When shopping for a new loan, you will come across terms like “fixed rate of interest” and “adjustable rate of interest.” Understanding these concepts, whether for a home loan or a personal loan, will help you make an informed decision about which type of interest rate is best for you, taking your financial circumstances and repayment abilities into account. This essay will explain all you need to know about these two terms.
What Is a Fixed Interest Rate?
A fixed interest rate indicates that your interest rate will remain constant during the life of your loan. Even if bank lending rates or the repo rates of the Reserve Bank of India fluctuate, they remain constant (RBI). EMIs (equivalent monthly installments) are consistent during the time that these lenders provide fixed-rate loans for the first few years, and then convert to variable-rate loans.
Benefits of Fixed Interest Rate
The following are the benefits of a stable interest rate based on several characteristics:
- The interest rate remains constant during the period of the loan and is unaffected by market conditions.
- Because the interest rate does not vary over time, your EMI remains constant, making it easier to manage your monthly budget as well as long-term financial savings or investments.
Drawbacks of Fixed Interest Rate
Some of the downsides of a set interest rate are as follows:
- The fixed interest rate is typically 1% to 2.5% higher than the variable interest rate offered by a bank or non-banking financing institution (NBFC).
- Even if the fixed interest rate reduces as a consequence of a government or Reserve Bank of India (RBI) decision, it would have no effect on loans taken out at the previous interest rate. Even if the interest rate is cut, the borrower is required to continue making payments at a higher rate.
- A fixed rate of interest is frequently only effective for a few years before being adjusted to match the current rate.
Why choose a Fixed Interest Rate?
These are some of the circumstances in which a fixed rate of interest may be beneficial to you.
- You desire a fixed repayment schedule and are OK with the current interest rate. You should keep your monthly payment to no more than 30% of your net monthly profits.
- You foresee an increase in interest rates in the future and want to ensure that your interest payment does not get any higher than it is now. In this situation, the fixed interest rate can be used to lock in the lender’s current interest rate.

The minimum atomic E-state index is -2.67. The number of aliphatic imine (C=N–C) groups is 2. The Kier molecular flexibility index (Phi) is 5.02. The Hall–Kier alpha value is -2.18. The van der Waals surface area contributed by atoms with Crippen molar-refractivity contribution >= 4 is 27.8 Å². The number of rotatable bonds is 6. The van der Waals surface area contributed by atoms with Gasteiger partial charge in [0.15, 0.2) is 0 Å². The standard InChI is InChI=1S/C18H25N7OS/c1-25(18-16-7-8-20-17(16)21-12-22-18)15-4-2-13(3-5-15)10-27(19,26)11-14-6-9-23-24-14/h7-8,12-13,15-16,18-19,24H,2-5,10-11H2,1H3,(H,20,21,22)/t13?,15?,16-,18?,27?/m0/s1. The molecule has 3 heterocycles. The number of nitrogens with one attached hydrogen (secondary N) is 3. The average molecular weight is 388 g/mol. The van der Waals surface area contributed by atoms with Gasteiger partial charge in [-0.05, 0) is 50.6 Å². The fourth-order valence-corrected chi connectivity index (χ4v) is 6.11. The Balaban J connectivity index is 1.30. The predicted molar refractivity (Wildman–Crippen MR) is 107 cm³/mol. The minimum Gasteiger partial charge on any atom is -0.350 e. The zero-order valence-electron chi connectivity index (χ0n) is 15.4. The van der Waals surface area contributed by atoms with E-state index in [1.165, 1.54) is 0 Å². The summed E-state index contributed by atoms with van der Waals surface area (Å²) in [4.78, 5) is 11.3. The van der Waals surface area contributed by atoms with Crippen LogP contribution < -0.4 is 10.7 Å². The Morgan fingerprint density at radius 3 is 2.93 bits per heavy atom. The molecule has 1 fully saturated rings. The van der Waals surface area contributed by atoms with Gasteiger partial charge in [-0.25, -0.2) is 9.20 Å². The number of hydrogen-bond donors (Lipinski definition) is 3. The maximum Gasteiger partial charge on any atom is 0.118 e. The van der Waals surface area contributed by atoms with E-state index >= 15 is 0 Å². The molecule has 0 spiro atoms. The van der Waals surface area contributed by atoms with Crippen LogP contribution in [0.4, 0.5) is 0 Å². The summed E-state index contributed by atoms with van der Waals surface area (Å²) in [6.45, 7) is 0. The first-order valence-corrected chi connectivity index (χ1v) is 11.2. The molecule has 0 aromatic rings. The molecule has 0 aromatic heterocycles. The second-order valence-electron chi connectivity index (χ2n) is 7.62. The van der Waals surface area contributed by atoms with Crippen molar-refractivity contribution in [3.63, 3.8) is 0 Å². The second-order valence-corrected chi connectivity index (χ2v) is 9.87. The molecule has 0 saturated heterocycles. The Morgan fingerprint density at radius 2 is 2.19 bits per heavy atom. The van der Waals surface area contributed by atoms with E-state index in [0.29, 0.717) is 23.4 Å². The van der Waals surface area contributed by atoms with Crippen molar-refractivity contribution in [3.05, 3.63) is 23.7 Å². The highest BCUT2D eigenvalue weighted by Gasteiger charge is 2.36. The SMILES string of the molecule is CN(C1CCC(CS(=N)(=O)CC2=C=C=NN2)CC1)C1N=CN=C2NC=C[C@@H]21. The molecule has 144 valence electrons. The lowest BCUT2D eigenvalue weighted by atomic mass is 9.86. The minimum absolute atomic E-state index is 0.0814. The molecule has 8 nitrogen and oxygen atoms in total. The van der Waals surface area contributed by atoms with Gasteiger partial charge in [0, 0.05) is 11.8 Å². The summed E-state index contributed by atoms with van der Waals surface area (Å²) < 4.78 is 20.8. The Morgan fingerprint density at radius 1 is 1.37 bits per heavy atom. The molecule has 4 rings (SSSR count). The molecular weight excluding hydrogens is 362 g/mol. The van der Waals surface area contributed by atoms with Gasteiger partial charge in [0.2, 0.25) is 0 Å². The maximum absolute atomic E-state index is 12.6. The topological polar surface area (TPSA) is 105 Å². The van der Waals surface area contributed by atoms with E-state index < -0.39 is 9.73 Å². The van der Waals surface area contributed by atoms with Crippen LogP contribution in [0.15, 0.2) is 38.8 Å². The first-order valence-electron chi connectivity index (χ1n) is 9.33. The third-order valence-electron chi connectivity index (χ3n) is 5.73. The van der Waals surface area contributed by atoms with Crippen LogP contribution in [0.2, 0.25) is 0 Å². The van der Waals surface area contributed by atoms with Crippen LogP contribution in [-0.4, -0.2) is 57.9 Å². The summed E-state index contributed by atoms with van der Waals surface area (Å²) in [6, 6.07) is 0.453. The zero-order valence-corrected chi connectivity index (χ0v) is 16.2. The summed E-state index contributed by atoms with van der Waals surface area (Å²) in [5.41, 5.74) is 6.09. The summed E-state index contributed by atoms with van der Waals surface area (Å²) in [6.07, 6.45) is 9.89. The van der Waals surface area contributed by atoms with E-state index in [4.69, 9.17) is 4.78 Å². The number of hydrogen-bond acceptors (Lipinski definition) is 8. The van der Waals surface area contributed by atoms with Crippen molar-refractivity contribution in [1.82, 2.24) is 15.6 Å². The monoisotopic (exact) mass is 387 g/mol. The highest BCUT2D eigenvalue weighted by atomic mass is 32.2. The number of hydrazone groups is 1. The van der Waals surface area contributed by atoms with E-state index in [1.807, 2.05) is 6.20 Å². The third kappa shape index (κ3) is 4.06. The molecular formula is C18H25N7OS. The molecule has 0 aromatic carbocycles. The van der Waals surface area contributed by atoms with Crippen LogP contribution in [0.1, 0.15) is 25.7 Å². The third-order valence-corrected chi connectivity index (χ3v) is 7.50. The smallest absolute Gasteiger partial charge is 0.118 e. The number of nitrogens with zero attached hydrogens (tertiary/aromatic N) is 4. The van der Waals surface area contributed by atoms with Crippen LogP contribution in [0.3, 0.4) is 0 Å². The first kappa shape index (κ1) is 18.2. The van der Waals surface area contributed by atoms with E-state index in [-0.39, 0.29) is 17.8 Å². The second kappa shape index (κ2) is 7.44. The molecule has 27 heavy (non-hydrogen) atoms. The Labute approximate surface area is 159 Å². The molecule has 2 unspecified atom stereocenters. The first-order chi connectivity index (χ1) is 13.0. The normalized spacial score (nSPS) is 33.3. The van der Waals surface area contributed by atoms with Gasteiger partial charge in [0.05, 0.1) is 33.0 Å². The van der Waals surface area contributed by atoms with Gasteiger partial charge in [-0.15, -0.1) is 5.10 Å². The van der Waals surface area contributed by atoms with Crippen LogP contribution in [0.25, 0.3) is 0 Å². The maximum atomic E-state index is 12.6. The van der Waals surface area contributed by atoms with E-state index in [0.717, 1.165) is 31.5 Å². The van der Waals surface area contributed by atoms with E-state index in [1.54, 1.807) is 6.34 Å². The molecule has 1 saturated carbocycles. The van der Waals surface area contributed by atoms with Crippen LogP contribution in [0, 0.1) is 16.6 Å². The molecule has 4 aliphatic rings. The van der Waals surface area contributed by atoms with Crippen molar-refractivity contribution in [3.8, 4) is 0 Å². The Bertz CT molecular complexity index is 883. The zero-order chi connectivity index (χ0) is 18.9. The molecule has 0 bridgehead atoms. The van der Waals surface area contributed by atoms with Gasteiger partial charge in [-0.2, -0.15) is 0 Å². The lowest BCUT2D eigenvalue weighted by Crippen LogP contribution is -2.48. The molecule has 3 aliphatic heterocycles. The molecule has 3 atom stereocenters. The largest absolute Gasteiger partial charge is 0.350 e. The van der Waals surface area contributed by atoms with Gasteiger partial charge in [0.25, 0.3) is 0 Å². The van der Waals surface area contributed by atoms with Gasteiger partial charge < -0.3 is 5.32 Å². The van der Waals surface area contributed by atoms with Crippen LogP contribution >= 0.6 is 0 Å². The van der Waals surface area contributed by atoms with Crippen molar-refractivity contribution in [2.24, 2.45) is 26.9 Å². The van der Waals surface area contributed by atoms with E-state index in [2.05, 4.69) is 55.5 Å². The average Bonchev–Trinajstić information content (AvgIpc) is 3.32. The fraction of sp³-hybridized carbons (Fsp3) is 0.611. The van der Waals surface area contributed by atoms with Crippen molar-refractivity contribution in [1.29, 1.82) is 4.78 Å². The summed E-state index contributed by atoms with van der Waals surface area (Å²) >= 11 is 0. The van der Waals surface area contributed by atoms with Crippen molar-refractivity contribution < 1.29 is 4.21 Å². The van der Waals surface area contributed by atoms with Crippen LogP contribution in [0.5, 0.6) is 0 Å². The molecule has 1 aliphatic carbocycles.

- In situations where interest rates have declined and are likely to remain low for a few years.
What Is a Floating Interest Rate?
A floating interest rate changes in response to market conditions. The interest rate will be calculated using a base rate plus a floating element, so if the base rate changes, so will the floating rate.
Benefits of a Floating Interest Rate
Variable interest rates provide the following benefits:
- Fixed interest rates are frequently set at 1% to 2.5% lower than floating interest rates offered by the same institution.
- Variable interest rates offered by a bank or non-banking financing organization are usually lower than fixed rates offered to consumers. As a consequence, even if the floating interest rate rises, it may still be lower than the previously provided fixed interest rate.
- If the variable interest rate exceeds the fixed interest rate, it will not be for the life of the loan. There is a potential that the floating rates will fall after a specific amount of time.
Drawbacks of Floating Interest Rate
Variable interest rates have the following drawbacks:
- Because floating interest rates fluctuate, the monthly installments for a specific loan amount will alter during the course of the loan.
- Because of the unpredictable monthly installments, a loan with a changing interest rate is exceedingly difficult to budget.
- You may be compelled to pay more than you are comfortable spending because this interest rate option does not allow for a predetermined payback date. As a result, you may find yourself with fewer finances and no financial strategy.
Why choose a Floating Interest Rate?
These are some of the situations in which a changing interest rate may be helpful to you.
- When there are credible indications that interest rates may decline in the near future.
- This type of interest rate is often appropriate for people who lack market expertise and hence prefer to stick to market rates.